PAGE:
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Eur J Gastroenterol Hepatol. 2003 May;15(5):531-3.

Factors associated with the frequency of stool examination: effect on incidence of reported rectal bleeding.

Author information

1
Department of Gastroenterology, St George's Hospital, London, UK. jykang@sghms.ac.uk

Abstract

BACKGROUND:

Rectal bleeding is an important presenting symptom of colorectal cancer. The presentation and investigation of patients with rectal bleeding may be delayed if people do not regularly inspect their stool or toilet paper.

AIM:

To determine how frequently stool or toilet paper is inspected, factors associated with the frequency of inspection, and whether this affects the reported prevalence of rectal bleeding.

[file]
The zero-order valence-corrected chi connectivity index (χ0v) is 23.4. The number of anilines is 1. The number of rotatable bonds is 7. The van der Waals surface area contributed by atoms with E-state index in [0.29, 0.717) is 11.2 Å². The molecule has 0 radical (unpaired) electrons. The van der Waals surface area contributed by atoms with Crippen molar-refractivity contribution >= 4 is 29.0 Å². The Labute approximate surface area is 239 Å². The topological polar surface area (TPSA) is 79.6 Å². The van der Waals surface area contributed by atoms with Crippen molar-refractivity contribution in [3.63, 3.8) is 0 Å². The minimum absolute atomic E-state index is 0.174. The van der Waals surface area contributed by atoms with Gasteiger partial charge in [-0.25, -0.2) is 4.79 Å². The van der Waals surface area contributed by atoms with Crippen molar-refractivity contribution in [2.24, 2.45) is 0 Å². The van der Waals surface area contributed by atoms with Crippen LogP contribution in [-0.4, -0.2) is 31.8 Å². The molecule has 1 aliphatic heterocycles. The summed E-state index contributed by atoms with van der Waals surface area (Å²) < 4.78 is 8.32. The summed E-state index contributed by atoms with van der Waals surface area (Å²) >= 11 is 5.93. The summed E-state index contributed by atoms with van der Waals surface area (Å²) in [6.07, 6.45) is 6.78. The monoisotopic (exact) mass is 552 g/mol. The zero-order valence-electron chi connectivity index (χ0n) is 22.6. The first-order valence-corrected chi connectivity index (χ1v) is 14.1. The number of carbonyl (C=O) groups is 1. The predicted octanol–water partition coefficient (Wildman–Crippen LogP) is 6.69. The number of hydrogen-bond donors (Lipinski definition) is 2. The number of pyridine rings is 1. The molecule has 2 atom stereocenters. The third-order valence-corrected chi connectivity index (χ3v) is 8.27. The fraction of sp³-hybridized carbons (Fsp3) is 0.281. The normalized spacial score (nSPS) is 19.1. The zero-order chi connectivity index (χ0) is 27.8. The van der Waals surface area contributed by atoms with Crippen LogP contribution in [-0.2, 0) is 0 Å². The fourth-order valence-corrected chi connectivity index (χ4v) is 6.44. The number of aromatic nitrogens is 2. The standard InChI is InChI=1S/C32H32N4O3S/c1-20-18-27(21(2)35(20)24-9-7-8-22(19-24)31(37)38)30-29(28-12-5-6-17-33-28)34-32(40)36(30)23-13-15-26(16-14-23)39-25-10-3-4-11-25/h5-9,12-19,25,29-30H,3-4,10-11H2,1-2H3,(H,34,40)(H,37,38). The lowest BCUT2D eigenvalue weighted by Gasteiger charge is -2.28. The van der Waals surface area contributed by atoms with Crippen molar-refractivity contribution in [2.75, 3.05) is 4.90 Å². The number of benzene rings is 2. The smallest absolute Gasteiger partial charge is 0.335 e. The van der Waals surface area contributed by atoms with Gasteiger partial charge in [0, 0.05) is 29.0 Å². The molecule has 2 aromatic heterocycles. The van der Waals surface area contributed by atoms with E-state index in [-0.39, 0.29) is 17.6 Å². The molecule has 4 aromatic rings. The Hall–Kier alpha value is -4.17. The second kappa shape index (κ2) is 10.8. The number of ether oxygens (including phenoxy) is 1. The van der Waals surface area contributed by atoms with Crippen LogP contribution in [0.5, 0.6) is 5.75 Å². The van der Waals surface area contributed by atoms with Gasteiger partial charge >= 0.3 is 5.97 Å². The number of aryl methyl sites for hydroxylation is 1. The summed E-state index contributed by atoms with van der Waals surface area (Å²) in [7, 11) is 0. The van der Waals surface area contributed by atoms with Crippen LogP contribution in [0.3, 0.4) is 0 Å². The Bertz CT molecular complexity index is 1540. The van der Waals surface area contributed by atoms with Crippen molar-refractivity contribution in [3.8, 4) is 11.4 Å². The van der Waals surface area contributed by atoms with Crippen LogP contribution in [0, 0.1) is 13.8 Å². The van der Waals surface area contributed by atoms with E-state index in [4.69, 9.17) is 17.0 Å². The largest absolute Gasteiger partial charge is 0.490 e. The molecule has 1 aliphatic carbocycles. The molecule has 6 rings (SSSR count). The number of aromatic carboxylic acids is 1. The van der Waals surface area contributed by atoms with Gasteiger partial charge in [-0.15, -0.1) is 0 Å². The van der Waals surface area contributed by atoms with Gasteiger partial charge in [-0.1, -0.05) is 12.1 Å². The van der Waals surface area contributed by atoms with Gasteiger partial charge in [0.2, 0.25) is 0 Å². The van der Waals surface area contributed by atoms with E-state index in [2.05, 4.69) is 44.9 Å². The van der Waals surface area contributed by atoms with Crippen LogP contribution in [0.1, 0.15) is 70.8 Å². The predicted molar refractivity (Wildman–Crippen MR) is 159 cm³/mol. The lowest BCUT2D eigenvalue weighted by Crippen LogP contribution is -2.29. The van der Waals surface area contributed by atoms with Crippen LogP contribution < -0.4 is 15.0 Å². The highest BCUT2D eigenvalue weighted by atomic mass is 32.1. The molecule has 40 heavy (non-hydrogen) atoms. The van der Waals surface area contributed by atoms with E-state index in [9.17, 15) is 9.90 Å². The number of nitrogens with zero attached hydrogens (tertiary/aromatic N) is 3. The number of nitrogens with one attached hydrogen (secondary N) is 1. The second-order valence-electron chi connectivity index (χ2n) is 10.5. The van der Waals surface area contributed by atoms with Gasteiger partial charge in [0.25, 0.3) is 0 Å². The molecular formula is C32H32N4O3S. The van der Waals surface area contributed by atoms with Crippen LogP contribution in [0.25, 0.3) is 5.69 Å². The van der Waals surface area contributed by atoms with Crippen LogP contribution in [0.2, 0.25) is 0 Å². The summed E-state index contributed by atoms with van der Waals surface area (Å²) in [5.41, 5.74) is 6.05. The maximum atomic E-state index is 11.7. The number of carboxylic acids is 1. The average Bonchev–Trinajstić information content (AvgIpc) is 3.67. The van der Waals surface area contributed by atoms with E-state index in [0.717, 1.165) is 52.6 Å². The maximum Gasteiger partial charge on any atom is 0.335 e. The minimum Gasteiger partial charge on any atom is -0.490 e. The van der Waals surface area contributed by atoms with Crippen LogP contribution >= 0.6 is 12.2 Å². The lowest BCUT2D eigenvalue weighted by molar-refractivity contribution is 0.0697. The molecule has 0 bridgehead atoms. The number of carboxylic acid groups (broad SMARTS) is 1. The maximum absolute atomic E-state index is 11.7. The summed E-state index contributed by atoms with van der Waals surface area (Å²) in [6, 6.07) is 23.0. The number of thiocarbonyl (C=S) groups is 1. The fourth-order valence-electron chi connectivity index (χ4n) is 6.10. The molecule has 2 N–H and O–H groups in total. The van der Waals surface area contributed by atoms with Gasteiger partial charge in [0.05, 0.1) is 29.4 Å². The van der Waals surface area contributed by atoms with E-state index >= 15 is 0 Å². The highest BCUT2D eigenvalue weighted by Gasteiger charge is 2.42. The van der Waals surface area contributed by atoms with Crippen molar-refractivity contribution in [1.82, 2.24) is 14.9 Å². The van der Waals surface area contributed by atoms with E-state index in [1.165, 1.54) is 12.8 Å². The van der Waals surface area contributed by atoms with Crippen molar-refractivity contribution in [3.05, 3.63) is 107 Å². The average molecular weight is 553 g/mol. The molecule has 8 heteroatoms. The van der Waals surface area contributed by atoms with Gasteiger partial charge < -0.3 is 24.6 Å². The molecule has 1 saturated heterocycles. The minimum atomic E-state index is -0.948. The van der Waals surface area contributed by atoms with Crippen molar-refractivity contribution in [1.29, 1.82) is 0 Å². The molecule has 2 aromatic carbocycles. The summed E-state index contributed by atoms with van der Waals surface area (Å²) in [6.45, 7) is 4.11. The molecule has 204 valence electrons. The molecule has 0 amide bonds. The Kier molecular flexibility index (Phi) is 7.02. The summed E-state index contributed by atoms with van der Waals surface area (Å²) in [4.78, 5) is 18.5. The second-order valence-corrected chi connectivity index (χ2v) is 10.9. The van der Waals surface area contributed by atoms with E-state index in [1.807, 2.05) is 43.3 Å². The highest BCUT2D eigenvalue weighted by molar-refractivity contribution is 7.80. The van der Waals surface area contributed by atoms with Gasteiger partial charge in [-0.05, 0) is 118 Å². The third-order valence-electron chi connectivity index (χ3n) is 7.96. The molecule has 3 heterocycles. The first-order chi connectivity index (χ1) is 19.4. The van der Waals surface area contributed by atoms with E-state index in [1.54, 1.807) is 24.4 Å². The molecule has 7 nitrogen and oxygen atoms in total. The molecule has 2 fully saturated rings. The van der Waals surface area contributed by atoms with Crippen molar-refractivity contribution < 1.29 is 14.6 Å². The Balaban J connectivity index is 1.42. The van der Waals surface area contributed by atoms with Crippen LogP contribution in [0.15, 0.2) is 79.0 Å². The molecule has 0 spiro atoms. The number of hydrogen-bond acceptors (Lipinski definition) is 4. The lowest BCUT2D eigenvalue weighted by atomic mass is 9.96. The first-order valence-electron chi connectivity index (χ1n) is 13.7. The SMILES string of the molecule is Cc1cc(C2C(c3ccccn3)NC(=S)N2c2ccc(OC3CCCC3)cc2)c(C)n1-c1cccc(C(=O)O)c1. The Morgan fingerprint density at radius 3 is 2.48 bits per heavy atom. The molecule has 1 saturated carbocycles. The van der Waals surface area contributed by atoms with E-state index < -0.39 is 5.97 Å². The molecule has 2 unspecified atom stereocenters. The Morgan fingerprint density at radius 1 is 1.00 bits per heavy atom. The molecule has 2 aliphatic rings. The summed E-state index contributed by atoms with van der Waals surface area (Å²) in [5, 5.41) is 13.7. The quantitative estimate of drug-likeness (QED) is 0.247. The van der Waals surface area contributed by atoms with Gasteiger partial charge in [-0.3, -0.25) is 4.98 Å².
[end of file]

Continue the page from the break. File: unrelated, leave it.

METHODS:

A questionnaire on the frequency of stool inspection and the occurrence of various gastrointestinal symptoms and diseases was developed, validated and sent to 2149 subjects chosen from four general practice lists in south-west London.

RESULTS:

There was a 79% response rate. Four hundred and forty-two of 1611 subjects (27%) examined both their stool and toilet paper every time. One hundred and two (6%) never examined either. Those who always examined their stool and toilet paper were more likely to report rectal bleeding compared to those who never examined either (23% vs 4%). They were also more likely to be male, to open their bowels more than three times per day, to have watery stools, to experience urgency, and have a history of piles.

CONCLUSION:

Many people examine their stools and toilet paper infrequently. The possibility that this may contribute to delayed diagnosis of colorectal cancer deserves further evaluation.

[Indexed for MEDLINE]

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